Curriculum VitaeView CV
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My research focuses on understanding and addressing associations between stigma and health inequities across the lifespan. I aim to contribute to knowledge of the mechanisms whereby stigma undermines health outcomes and what moderates these relationships in protective ways. I also aim to contribute to interventions to improve the wellbeing of stigmatized children, youth, and families. Much of my current research focuses on stigma associated with substance use disorders, HIV, and mental illness.
I earned my PhD in Social Psychology in 2011 from the University of Connecticut, where I completed additional training in social processes of HIV/AIDS, health psychology, and quantitative research methods. I then pursued post-doctoral training in HIV/AIDS at the Center for Interdisciplinary Research on AIDS at Yale University as well as in child- and family-centered health outcomes research at Harvard Medical School and Boston Children’s Hospital. I was supported by an early career development award from the National Institute on Drug Abuse between 2017 and 2021. I received the NIH Office of Disease Prevention Early-Stage Investigator Lecture (2019) the Committee on Psychology and AIDS of the American Psychological Association’s Distinguished Emerging Leadership Award (2019), and American Psychological Association’s Distinguished Contributions to Psychology in the Public Interest Early Career Award (2020).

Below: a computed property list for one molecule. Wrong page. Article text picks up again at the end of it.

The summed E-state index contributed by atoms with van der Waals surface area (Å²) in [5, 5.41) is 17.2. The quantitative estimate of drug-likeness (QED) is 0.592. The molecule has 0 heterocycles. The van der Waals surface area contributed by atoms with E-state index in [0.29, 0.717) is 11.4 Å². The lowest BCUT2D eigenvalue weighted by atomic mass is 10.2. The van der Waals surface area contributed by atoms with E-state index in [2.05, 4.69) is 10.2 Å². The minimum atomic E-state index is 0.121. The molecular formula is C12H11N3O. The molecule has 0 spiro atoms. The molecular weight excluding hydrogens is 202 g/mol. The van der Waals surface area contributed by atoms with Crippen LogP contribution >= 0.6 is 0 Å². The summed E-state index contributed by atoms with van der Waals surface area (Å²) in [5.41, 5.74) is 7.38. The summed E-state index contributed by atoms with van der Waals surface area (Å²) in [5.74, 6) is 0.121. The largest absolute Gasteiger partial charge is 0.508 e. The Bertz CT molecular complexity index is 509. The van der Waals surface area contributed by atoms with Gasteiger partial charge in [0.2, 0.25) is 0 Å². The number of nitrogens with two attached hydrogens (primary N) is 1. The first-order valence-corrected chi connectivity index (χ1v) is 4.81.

Please see the Earnshaw Lab for more information about my work. I host the Sex, Drugs & Science podcast with Carly Hill and members of my lab (see this UDaily article for more information about our podcast).
Current and Recent Grants
- Voices for Well-Being: A Longitudinal Study to Better Understand the
Attitudes and Well-Being of Emerging Adults (R01MH126196; MPI with
Annie B. Fox)
- Implementing Stigma Reduction Tools via a Popular Teletraining
Platform to Reduce Clinician Stigma and Disparities in HIV Testing,
Prevention, and Linkage to Care in Malaysia (R34MH124390)
- Understanding and Addressing Disclosure to Members of Social
Networks among People Recovering from Substance Use Disorders